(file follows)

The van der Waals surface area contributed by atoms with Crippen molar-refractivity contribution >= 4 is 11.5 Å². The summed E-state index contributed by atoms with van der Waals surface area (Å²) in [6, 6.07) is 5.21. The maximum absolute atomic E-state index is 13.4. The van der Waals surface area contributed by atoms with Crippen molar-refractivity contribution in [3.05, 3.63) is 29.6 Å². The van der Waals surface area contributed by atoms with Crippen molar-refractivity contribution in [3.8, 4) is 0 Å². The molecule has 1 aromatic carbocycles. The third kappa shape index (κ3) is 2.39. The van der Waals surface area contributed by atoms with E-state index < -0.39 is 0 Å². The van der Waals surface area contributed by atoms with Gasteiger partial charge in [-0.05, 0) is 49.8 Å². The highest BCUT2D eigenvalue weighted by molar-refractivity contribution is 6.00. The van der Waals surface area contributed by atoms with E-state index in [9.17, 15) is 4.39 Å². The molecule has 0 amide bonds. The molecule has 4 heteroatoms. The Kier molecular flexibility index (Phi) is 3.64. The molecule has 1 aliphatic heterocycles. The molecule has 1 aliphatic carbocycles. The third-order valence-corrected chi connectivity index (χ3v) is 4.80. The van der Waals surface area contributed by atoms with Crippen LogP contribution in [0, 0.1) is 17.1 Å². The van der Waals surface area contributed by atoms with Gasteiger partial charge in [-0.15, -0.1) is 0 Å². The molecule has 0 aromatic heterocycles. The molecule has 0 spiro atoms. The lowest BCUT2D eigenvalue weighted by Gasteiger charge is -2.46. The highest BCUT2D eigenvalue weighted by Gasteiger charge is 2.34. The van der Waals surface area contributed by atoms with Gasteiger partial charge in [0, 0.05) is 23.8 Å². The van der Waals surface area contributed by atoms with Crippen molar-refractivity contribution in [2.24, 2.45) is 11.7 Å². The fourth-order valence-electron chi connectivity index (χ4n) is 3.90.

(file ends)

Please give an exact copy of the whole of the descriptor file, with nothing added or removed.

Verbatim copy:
The van der Waals surface area contributed by atoms with Crippen molar-refractivity contribution >= 4 is 11.5 Å². The summed E-state index contributed by atoms with van der Waals surface area (Å²) in [6, 6.07) is 5.21. The maximum absolute atomic E-state index is 13.4. The van der Waals surface area contributed by atoms with Crippen molar-refractivity contribution in [3.05, 3.63) is 29.6 Å². The van der Waals surface area contributed by atoms with Crippen molar-refractivity contribution in [3.8, 4) is 0 Å². The molecule has 1 aromatic carbocycles. The third kappa shape index (κ3) is 2.39. The van der Waals surface area contributed by atoms with E-state index < -0.39 is 0 Å². The van der Waals surface area contributed by atoms with Gasteiger partial charge in [-0.05, 0) is 49.8 Å². The highest BCUT2D eigenvalue weighted by molar-refractivity contribution is 6.00. The van der Waals surface area contributed by atoms with E-state index in [9.17, 15) is 4.39 Å². The molecule has 0 amide bonds. The molecule has 4 heteroatoms. The Kier molecular flexibility index (Phi) is 3.64. The molecule has 1 aliphatic heterocycles. The molecule has 1 aliphatic carbocycles. The third-order valence-corrected chi connectivity index (χ3v) is 4.80. The van der Waals surface area contributed by atoms with Crippen LogP contribution in [0, 0.1) is 17.1 Å². The van der Waals surface area contributed by atoms with Gasteiger partial charge in [-0.15, -0.1) is 0 Å². The molecule has 0 aromatic heterocycles. The molecule has 0 spiro atoms. The lowest BCUT2D eigenvalue weighted by Gasteiger charge is -2.46. The highest BCUT2D eigenvalue weighted by Gasteiger charge is 2.34. The van der Waals surface area contributed by atoms with Gasteiger partial charge in [0, 0.05) is 23.8 Å². The van der Waals surface area contributed by atoms with Crippen molar-refractivity contribution in [2.24, 2.45) is 11.7 Å². The fourth-order valence-electron chi connectivity index (χ4n) is 3.90.